Friday, October 15, 2010

Halloween Havoc: CANNIBAL CAMPOUT (1988)

In high-level competitions between highly skilled athletes or artists, it’s not so much who wins, so much as who loses. The winner is the person who made the fewest mistakes. In the realm of scouring the basement level below the bottom of the barrel it is much the same, except in reverse. The awfulness of the movie is determined by the smallest details. So if there are a couple glimmering moments of entertainment, it may be elevated above the tooth-grinding tedium of the egregiously uneventful.

CANNIBAL CAMPOUT is one of those movies, much like the previously reviewed LUNCH MEAT (1987), that sucked me in back in the day. The lurid cover promised some random dude in a t-shirt ripping out a co-ed’s throat with his teeth with a campfire roaring in the background. On the other hand, it was a Camp Video release, so I knew it meant trouble. I rented it back in the late ‘80s and after watching it, couldn’t decide whether I wanted to throw it at the clerk or demand my money back, or both. I guess I can’t get any sympathy for sitting through this movie a second time but in the spirit of our Halloween cinematic self-flagellation, I did it. Can't say I'm a better man for it either. Granted it's got gore and nudity, so that sets it up a notch from somnia-inducing time-wasters like TERROR AT TENKILLER (1986), but not by a whole hell of a lot. Don’t let the hipster kids fool ya with their raving blurbs on IMDb, while there is a moment or two, most of the heavily padded 89 minutes are just painfully uninteresting.

Made with a home video camera, a few locals and a couple of cut-out machetes over a series of weekends, CANNIBAL CAMPOUT stumbles through a plot about a quartet of college “kids” who head out ot a campsite in Redston (while singing a folksong written for the film and flubbing the lyrics). A chubby “kid” in a Cro-Mags jacket (Ray Angelic) warns of impending doom by telling them that there was a massacre in them thar woods with the intent of scaring the crap out of them with his ill-fated friend. As it turns out, the Cro-Mags dude’s made-up story is true! Fortunately, as Jon tells his friends, there are four of them, so they will be perfectly safe, even though they weren’t smart enough to bring enough beverages to last the drive out to the site, much less the entire camping trip.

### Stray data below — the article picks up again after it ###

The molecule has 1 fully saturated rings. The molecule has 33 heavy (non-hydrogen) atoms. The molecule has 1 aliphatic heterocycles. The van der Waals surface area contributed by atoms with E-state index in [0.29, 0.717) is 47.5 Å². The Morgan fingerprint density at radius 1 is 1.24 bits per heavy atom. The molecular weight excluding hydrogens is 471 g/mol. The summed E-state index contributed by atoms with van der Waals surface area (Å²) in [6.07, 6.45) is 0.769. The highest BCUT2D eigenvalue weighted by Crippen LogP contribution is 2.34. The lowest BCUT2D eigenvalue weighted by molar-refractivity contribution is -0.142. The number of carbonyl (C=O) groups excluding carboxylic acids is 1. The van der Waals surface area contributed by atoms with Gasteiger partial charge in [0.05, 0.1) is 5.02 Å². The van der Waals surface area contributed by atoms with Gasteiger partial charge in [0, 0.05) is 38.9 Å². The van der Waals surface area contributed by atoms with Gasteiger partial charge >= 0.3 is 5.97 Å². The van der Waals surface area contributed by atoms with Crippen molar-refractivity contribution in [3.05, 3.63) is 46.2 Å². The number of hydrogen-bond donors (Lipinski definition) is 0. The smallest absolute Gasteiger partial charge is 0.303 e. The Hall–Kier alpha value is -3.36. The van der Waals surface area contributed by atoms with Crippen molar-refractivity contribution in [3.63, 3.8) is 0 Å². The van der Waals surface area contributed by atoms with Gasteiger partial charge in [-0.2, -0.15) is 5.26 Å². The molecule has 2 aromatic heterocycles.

The group is accosted by a couple of Lincoln-driving yokels, one of whom looks like Ken Wahl (Gene Robbins) and the other (Richard Markus) is so skinny that he cannot walk or move. Clearly there is some medical issue here, so I can’t beat him up about it, but damn, he sure ain’t much of a villain. After the campers get away (by simply driving around the land-yacht roadblock), we get a black and white flashback as the alleged oakies reminisce about a particularly good kill. Why it’s in black and white, I have no idea as they appear to be exactly the same age and are even wearing the same clothes so it can’t be that long ago. After killing a topless girl, who should have probably kept her top on, (you will get really tired of seeing that damn cut-out machete), Gene licks the blade of the machete and says “mmmmm… just like momma used to make”. What? Your momma made machetes?